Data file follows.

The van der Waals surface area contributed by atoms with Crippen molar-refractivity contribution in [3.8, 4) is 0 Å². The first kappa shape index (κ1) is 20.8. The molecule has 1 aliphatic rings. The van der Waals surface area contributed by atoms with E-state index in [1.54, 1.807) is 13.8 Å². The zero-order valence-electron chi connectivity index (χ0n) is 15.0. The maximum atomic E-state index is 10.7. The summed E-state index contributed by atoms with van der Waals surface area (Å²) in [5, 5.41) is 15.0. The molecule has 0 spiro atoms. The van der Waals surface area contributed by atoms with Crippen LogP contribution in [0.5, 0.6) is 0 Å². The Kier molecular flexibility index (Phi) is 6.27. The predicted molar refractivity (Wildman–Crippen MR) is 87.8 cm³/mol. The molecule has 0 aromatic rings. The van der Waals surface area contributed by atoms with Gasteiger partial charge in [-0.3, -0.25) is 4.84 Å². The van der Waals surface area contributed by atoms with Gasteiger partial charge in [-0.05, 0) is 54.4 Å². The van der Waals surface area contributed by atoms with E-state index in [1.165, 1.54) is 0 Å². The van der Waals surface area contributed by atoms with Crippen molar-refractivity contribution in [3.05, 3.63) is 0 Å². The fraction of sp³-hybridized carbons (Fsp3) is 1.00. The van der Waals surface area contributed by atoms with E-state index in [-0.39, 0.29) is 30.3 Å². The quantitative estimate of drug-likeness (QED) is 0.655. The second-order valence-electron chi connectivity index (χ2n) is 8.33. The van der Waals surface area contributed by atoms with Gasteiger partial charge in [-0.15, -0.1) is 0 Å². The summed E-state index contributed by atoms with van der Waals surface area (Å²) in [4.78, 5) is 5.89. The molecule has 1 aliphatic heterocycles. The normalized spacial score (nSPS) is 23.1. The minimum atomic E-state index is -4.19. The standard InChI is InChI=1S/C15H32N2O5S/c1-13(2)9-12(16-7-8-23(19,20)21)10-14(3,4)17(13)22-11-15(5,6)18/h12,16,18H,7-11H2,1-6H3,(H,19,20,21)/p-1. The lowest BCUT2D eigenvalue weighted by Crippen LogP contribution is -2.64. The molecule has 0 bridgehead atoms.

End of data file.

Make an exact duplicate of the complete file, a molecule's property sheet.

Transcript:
The van der Waals surface area contributed by atoms with Crippen molar-refractivity contribution in [3.8, 4) is 0 Å². The first kappa shape index (κ1) is 20.8. The molecule has 1 aliphatic rings. The van der Waals surface area contributed by atoms with E-state index in [1.54, 1.807) is 13.8 Å². The zero-order valence-electron chi connectivity index (χ0n) is 15.0. The maximum atomic E-state index is 10.7. The summed E-state index contributed by atoms with van der Waals surface area (Å²) in [5, 5.41) is 15.0. The molecule has 0 spiro atoms. The van der Waals surface area contributed by atoms with Crippen LogP contribution in [0.5, 0.6) is 0 Å². The Kier molecular flexibility index (Phi) is 6.27. The predicted molar refractivity (Wildman–Crippen MR) is 87.8 cm³/mol. The molecule has 0 aromatic rings. The van der Waals surface area contributed by atoms with Gasteiger partial charge in [-0.3, -0.25) is 4.84 Å². The van der Waals surface area contributed by atoms with Gasteiger partial charge in [-0.05, 0) is 54.4 Å². The van der Waals surface area contributed by atoms with E-state index in [1.165, 1.54) is 0 Å². The van der Waals surface area contributed by atoms with Crippen molar-refractivity contribution in [3.05, 3.63) is 0 Å². The fraction of sp³-hybridized carbons (Fsp3) is 1.00. The van der Waals surface area contributed by atoms with E-state index in [-0.39, 0.29) is 30.3 Å². The quantitative estimate of drug-likeness (QED) is 0.655. The second-order valence-electron chi connectivity index (χ2n) is 8.33. The van der Waals surface area contributed by atoms with Gasteiger partial charge in [-0.15, -0.1) is 0 Å². The summed E-state index contributed by atoms with van der Waals surface area (Å²) in [4.78, 5) is 5.89. The molecule has 1 aliphatic heterocycles. The normalized spacial score (nSPS) is 23.1. The minimum atomic E-state index is -4.19. The standard InChI is InChI=1S/C15H32N2O5S/c1-13(2)9-12(16-7-8-23(19,20)21)10-14(3,4)17(13)22-11-15(5,6)18/h12,16,18H,7-11H2,1-6H3,(H,19,20,21)/p-1. The lowest BCUT2D eigenvalue weighted by Crippen LogP contribution is -2.64. The molecule has 0 bridgehead atoms.